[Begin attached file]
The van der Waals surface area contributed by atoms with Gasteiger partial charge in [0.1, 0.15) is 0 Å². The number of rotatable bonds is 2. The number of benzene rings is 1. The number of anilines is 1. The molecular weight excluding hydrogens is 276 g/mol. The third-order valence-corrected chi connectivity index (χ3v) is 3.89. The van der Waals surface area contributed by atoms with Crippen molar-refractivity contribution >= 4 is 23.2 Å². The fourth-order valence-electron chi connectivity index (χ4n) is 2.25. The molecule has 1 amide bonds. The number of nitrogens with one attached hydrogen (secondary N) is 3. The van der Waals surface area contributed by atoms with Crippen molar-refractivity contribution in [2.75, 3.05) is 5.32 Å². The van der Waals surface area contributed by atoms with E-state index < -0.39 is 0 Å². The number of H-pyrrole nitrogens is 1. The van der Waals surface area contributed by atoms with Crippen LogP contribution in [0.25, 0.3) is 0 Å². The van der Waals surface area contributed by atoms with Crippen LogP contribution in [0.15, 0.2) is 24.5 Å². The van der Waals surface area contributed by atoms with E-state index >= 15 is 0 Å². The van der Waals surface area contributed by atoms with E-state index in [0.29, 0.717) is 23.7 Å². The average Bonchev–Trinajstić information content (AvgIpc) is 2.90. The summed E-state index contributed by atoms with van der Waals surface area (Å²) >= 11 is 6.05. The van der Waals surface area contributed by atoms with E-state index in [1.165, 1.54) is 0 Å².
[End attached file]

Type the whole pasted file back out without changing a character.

The van der Waals surface area contributed by atoms with Gasteiger partial charge in [0.1, 0.15) is 0 Å². The number of rotatable bonds is 2. The number of benzene rings is 1. The number of anilines is 1. The molecular weight excluding hydrogens is 276 g/mol. The third-order valence-corrected chi connectivity index (χ3v) is 3.89. The van der Waals surface area contributed by atoms with Crippen molar-refractivity contribution >= 4 is 23.2 Å². The fourth-order valence-electron chi connectivity index (χ4n) is 2.25. The molecule has 1 amide bonds. The number of nitrogens with one attached hydrogen (secondary N) is 3. The van der Waals surface area contributed by atoms with Crippen molar-refractivity contribution in [2.75, 3.05) is 5.32 Å². The van der Waals surface area contributed by atoms with E-state index < -0.39 is 0 Å². The number of H-pyrrole nitrogens is 1. The van der Waals surface area contributed by atoms with Crippen LogP contribution in [0.25, 0.3) is 0 Å². The van der Waals surface area contributed by atoms with Crippen LogP contribution in [0.15, 0.2) is 24.5 Å². The van der Waals surface area contributed by atoms with E-state index >= 15 is 0 Å². The van der Waals surface area contributed by atoms with E-state index in [0.29, 0.717) is 23.7 Å². The average Bonchev–Trinajstić information content (AvgIpc) is 2.90. The summed E-state index contributed by atoms with van der Waals surface area (Å²) >= 11 is 6.05. The van der Waals surface area contributed by atoms with E-state index in [1.165, 1.54) is 0 Å².